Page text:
I am always amazed at how seemingly disjointed events can fortuitously be linked. One can argue that it is divine providence or just pure coincidence. I don’t have the answer to that argument but choose to relish in the glory that such revelations can provide and “listen” to the message going forward. Let me relate three such recent events.
- In 2013, I had the thrilling pleasure to hear Bryan Stevenson at an event sponsored by the Riley Institute of Furman University. Stevenson is the executive director of the Equal Justice Initiative in Montgomery, Alabama. I was moved to hear the passionate description of his work on behalf of people wrongly accused of crimes yet incarcerated for inhumane periods of times under equally inhumane conditions. He further goes on to detail the unequal justice system in our country, especially for our citizens of color. The mass incarceration of our less fortunate countrymen raises serious questions about our ability to fairly apply the standards of justice in our country. His work had left a haunting impression and struck a real chord. I remember his statement—the opposite of poverty is not wealth; the opposite of poverty is justice—as a call to action. I just did not know the action.
- In October 2014, I see that Bryan Stevenson just published his book (JUST MERCY) about the experiences above. Stevenson poignantly chronicles his work and engages the reader in a way unanticipated. He reminds us that the measure of our society (and us as citizens) is how we treat the poor, the disfavored, the incarcerated and the condemned.
- I pick up the November 12, 2014 issue of the Journal of the American Medical Association and find an article titled THE QUALITY OF MERCY: WILL YOU BE MY DOCTOR? This article addresses the calling of medicine and the difficulties with providing care to certain “difficult” patients. The author notes a previously attributed quote that “mercy is a willingness to enter into the chaos of another.” He further states that mercy is a “developed human capacity that involves hard, uncertain, and hidden work.”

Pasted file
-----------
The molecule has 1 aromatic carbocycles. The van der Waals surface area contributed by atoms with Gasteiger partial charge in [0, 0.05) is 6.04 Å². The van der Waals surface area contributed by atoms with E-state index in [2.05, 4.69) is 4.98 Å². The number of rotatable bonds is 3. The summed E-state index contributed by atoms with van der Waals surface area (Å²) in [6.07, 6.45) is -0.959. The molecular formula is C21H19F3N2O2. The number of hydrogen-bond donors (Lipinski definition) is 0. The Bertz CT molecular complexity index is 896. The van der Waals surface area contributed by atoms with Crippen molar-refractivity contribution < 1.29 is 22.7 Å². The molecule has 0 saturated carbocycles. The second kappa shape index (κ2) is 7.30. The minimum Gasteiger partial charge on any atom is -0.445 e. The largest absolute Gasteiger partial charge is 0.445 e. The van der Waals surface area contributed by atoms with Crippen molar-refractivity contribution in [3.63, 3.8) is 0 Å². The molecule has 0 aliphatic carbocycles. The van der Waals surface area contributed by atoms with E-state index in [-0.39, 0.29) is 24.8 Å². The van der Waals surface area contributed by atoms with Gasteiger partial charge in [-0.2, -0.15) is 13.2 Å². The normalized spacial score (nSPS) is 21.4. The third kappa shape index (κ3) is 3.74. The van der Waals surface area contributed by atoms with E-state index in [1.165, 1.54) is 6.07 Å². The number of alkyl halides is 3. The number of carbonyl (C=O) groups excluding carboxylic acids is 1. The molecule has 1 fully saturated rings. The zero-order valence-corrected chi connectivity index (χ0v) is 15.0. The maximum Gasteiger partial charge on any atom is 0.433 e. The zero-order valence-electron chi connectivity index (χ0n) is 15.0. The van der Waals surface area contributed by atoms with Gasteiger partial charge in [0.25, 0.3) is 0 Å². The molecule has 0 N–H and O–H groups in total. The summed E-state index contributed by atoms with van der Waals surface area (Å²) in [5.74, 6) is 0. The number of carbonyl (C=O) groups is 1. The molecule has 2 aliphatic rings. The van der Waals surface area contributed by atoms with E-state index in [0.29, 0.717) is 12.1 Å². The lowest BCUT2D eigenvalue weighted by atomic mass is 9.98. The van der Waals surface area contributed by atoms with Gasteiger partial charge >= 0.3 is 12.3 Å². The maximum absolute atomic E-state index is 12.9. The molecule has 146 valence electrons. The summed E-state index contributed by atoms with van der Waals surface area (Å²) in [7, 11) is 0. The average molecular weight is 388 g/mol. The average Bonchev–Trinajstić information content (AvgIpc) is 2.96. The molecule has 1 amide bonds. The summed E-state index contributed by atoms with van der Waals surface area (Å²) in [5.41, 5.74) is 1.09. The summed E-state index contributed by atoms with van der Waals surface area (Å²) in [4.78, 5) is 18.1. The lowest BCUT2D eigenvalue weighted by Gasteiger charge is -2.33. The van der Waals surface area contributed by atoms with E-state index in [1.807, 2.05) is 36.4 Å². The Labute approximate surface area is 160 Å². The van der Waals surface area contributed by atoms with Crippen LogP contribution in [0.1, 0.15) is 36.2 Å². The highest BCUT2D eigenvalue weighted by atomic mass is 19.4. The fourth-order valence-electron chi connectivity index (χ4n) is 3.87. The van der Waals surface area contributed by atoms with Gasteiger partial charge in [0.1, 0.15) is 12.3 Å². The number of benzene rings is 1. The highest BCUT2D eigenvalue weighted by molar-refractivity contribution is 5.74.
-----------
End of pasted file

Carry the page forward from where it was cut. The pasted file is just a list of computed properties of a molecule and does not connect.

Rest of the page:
I now see that mercy and the discomfort that it invites are a vital part of my mission going forward. The work of Bryan Stevenson reminds me of my responsibility to my fellow citizens. Neither Mr. Stevenson nor I are advocates of no punishment for unjust deeds. Rather it is critical that punishment in our country must be fair and just—and equal. We must work constantly to reverse the social issues that lead to the situations that allow inequities to exist. Poverty and the lack of equal opportunity in education, employment and health unfortunately are the breeding ground for so many of the problems that we face and have to be addressed as a communal responsibility.
The Five Steps to Community Improvement (learn to be the best parent you can be, get involved, stay involved, love for others and forgiveness) provide a template for action in our community involvement. As we engage in the work of our community, it is critical that mercy be at the forefront of our actions. It involves hard work, and if we are willing to engage in the “chaos” of others, great things can be accomplished.
The chaos of others can be quite discomforting. It is difficult to accept our roles at times to treat the less fortunate as we would our own family. Yet that is the measure of our ability to exhibit mercy and provide the nurturing care that is necessary to improve our lives, the lives of our fellow citizens and the life of our community.